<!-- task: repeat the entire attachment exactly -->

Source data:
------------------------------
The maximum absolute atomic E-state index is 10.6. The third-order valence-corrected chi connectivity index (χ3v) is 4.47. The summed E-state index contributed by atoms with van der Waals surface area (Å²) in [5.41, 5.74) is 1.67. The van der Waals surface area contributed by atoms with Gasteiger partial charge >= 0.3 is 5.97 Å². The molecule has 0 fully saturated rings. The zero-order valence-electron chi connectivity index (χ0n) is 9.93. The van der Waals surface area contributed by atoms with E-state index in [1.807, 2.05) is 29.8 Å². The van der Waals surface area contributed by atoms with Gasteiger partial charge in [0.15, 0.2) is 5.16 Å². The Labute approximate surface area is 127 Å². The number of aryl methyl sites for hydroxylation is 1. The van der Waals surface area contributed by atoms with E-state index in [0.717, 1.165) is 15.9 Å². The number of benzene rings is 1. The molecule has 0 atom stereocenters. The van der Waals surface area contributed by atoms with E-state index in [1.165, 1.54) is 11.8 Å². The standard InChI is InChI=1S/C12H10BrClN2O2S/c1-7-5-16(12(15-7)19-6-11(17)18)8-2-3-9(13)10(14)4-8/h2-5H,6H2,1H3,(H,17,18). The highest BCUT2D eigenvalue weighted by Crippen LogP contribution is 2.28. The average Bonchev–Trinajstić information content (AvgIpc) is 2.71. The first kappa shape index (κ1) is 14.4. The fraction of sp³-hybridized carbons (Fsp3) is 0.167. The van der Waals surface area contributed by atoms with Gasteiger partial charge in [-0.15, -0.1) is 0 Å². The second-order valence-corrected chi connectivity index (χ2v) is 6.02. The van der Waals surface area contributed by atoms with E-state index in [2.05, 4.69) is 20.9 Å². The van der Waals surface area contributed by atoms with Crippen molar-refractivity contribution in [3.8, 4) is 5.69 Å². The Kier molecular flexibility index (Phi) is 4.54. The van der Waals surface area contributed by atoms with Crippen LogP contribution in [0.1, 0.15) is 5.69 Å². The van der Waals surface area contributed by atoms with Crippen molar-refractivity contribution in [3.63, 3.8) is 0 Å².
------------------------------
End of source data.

The maximum absolute atomic E-state index is 10.6. The third-order valence-corrected chi connectivity index (χ3v) is 4.47. The summed E-state index contributed by atoms with van der Waals surface area (Å²) in [5.41, 5.74) is 1.67. The van der Waals surface area contributed by atoms with Gasteiger partial charge >= 0.3 is 5.97 Å². The molecule has 0 fully saturated rings. The zero-order valence-electron chi connectivity index (χ0n) is 9.93. The van der Waals surface area contributed by atoms with E-state index in [1.807, 2.05) is 29.8 Å². The van der Waals surface area contributed by atoms with Gasteiger partial charge in [0.15, 0.2) is 5.16 Å². The Labute approximate surface area is 127 Å². The number of aryl methyl sites for hydroxylation is 1. The van der Waals surface area contributed by atoms with E-state index in [0.717, 1.165) is 15.9 Å². The number of benzene rings is 1. The molecule has 0 atom stereocenters. The van der Waals surface area contributed by atoms with E-state index in [1.165, 1.54) is 11.8 Å². The standard InChI is InChI=1S/C12H10BrClN2O2S/c1-7-5-16(12(15-7)19-6-11(17)18)8-2-3-9(13)10(14)4-8/h2-5H,6H2,1H3,(H,17,18). The highest BCUT2D eigenvalue weighted by Crippen LogP contribution is 2.28. The average Bonchev–Trinajstić information content (AvgIpc) is 2.71. The first kappa shape index (κ1) is 14.4. The fraction of sp³-hybridized carbons (Fsp3) is 0.167. The van der Waals surface area contributed by atoms with Gasteiger partial charge in [-0.15, -0.1) is 0 Å². The second-order valence-corrected chi connectivity index (χ2v) is 6.02. The van der Waals surface area contributed by atoms with E-state index in [2.05, 4.69) is 20.9 Å². The van der Waals surface area contributed by atoms with Crippen molar-refractivity contribution in [3.8, 4) is 5.69 Å². The Kier molecular flexibility index (Phi) is 4.54. The van der Waals surface area contributed by atoms with Crippen LogP contribution in [0.1, 0.15) is 5.69 Å². The van der Waals surface area contributed by atoms with Crippen molar-refractivity contribution in [3.63, 3.8) is 0 Å².